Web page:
Gabriel Mintz: “Safeway”
Moondoggies: “Side of the Road”
Joshua Morrison: “Mammoth Cave”
Mt. St. Helens Vietnam Band: “Bitter Cold”
Pearly Gate Music: “Big Escape” [wow!]
The Pica Beats: “Durian Shakes”
The Saturday Nights: “Go!”
Talbot Tagora: “Ichthus Hop”
J. Tillman: “Earthly Bodies”
Visqueen: “Hand Me Down”

The best part of it all is that a full 100% of the sales will go directly to GIVE beneficiaries: Arts Corps, Ballard Food Bank, Rainier Valley Food Bank, University District Food Bank, and West Seattle Food Bank. The next-to-best part is that there’s more coming, by way of tracks from the Long Winters, Ben Gibbard, David Bazan, and the Dutchess and the Duke — purchasers will be notified as the tracks become available. To trump all of that, there will be a companion benefit concert featuring Grand Archives, D. Black, Grant Olsen of Arthur & Yu, Kinski, and a roster of other artists at the Crocodile on December 3rd for $15.00.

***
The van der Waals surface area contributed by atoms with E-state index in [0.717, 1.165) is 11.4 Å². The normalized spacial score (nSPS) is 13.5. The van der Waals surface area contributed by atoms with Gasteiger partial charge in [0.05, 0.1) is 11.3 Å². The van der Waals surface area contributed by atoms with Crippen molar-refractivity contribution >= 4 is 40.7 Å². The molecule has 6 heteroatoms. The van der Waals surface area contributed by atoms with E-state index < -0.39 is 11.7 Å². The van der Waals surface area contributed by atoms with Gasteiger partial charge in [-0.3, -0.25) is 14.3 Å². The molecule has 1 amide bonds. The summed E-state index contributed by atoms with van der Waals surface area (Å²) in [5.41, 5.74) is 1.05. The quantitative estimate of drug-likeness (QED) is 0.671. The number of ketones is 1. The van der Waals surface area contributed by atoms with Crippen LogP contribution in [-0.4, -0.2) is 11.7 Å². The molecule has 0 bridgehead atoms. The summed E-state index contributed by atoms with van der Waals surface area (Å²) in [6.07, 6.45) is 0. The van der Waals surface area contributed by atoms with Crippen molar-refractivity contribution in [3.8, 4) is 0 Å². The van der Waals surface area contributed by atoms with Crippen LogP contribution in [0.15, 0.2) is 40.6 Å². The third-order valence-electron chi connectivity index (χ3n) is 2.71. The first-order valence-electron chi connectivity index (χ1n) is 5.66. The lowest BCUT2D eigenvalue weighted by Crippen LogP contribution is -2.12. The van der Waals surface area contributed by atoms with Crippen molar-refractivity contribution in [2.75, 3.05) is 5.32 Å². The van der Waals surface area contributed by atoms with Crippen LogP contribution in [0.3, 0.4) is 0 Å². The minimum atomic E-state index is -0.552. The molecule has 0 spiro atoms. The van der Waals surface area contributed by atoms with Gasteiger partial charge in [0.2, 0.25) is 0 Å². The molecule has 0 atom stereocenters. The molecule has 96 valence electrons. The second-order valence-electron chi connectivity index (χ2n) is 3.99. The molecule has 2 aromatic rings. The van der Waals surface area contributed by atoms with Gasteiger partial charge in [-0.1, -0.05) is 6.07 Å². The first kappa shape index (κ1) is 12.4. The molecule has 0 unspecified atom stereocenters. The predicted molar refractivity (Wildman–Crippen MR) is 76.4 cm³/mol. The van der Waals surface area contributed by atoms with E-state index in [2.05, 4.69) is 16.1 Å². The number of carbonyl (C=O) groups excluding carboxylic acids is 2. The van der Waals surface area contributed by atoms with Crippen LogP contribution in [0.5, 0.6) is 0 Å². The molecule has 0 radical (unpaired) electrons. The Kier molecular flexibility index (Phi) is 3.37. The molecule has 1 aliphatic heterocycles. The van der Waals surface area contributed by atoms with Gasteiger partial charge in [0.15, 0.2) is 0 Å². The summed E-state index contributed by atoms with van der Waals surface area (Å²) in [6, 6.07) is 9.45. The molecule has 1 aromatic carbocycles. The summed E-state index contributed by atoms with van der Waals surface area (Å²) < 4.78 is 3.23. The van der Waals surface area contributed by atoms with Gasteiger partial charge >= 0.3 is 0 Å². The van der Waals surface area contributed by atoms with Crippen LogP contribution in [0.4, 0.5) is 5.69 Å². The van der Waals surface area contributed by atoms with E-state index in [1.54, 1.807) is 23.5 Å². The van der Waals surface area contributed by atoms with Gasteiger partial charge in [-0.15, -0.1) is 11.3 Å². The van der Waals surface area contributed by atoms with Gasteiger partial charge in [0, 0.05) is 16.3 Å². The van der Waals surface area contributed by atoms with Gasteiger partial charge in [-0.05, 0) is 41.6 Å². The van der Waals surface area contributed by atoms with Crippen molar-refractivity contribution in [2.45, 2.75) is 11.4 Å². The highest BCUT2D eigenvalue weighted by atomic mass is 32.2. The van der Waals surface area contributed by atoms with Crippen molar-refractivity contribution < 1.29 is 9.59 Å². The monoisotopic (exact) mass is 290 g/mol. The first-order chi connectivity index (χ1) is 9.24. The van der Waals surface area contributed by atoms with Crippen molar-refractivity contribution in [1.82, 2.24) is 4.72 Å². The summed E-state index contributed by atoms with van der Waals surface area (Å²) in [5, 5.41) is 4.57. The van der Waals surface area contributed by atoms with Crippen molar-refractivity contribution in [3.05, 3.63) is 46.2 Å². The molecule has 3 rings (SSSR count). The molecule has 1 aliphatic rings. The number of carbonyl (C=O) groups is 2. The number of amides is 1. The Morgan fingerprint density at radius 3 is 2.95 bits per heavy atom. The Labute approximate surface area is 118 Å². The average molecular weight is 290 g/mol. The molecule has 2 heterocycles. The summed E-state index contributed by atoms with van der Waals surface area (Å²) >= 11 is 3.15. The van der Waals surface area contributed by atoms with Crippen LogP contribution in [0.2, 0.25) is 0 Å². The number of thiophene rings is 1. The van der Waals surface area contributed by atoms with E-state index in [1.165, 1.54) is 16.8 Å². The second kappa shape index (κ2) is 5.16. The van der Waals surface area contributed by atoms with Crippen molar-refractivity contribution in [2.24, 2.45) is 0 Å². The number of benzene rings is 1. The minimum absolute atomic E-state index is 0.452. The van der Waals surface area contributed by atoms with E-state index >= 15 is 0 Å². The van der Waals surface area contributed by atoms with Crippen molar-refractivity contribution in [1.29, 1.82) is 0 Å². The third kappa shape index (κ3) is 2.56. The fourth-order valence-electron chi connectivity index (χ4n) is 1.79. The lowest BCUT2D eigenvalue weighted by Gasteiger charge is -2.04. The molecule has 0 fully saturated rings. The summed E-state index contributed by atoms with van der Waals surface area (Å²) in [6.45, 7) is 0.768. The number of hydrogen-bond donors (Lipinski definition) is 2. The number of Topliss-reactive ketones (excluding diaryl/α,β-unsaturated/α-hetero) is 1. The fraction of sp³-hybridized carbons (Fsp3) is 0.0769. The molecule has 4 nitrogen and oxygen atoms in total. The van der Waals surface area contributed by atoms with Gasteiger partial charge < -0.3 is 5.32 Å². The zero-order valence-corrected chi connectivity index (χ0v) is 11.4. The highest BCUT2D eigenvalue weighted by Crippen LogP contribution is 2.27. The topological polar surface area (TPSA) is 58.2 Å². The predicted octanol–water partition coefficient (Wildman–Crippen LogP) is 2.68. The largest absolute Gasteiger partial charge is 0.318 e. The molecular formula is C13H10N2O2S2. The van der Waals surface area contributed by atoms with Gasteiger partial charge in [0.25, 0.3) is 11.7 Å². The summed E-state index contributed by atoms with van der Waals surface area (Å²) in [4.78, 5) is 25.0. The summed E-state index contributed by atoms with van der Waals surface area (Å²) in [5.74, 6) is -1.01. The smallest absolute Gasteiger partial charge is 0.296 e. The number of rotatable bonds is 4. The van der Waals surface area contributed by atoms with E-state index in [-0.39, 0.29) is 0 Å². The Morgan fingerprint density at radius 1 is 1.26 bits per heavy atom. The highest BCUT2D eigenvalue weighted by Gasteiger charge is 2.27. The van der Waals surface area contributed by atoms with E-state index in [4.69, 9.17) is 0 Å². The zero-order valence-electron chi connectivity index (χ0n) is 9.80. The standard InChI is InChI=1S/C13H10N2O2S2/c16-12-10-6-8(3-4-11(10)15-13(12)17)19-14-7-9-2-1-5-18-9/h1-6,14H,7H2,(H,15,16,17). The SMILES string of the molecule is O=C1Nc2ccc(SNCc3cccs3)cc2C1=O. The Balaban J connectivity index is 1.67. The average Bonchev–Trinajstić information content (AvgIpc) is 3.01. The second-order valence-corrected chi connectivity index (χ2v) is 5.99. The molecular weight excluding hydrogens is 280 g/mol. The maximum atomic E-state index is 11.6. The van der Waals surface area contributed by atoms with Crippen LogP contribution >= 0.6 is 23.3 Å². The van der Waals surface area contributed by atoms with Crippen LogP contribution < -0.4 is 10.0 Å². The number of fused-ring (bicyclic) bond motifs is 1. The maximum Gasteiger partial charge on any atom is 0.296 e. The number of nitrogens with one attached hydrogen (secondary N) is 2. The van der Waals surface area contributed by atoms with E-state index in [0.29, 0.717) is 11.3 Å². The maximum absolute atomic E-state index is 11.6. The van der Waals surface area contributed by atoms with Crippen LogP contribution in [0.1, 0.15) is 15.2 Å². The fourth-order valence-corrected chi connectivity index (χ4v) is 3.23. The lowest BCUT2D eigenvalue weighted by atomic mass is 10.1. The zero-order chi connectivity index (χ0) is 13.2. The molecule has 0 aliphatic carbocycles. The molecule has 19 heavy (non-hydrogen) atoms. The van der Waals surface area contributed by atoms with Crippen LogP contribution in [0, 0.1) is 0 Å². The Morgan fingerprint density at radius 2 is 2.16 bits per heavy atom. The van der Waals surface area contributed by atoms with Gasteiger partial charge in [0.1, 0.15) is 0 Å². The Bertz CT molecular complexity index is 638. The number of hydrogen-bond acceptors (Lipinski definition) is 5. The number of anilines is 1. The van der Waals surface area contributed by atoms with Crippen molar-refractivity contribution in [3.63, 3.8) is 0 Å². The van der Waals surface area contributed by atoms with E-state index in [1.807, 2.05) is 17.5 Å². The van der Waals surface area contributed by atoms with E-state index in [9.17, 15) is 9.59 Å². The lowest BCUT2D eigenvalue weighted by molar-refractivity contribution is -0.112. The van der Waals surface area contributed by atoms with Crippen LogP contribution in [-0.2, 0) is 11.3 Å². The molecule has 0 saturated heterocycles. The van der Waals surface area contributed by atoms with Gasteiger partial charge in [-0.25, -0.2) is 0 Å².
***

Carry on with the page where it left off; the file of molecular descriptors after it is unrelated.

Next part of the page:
No matter which way you like it best, make sure to give some Seattle for the holidays! With a roster and a beneficiary list like this, you just can’t go wrong.

Grand Archives Record Review Sub Pop

Keep In Mind Frankenstein

Keep In Mind Frankenstein was recorded at a studio called Paradise Sound in a spiritually and economically crippled town called Index, WA. This berg was no paradise though, with many necrotic mining town incidents, including a rumored double suicide somehow helping to inspire the album’s dim, moist feel.

What was supposed to be Grand Archive’s glory-to-glory follow up to their assured self-titled Sub Pop debut was instead swallowed by spontaneous new material, sung in first takes in nocturnal bursts of inspiration as the band were isolated in the loony-boonies. (I won’t imagine the libations, but absinthe and opium seem possible.) The Furies-style haunted backing vocals of Sera Cahoone and Jenn Ghetto returned to help previous bandmate and Grand Archives leader Mat Brooke (singer, songwriter, guitar) create something as beautiful as it is disturbing. Everything that had been prepared for Frankenstein had been jettisoned save for “Dig That Crazy Grave,” which, despite its title, is placed in the middle of the second half of the album as some relief to the gorgeous Washington State Death Trip swooning and moaning around it.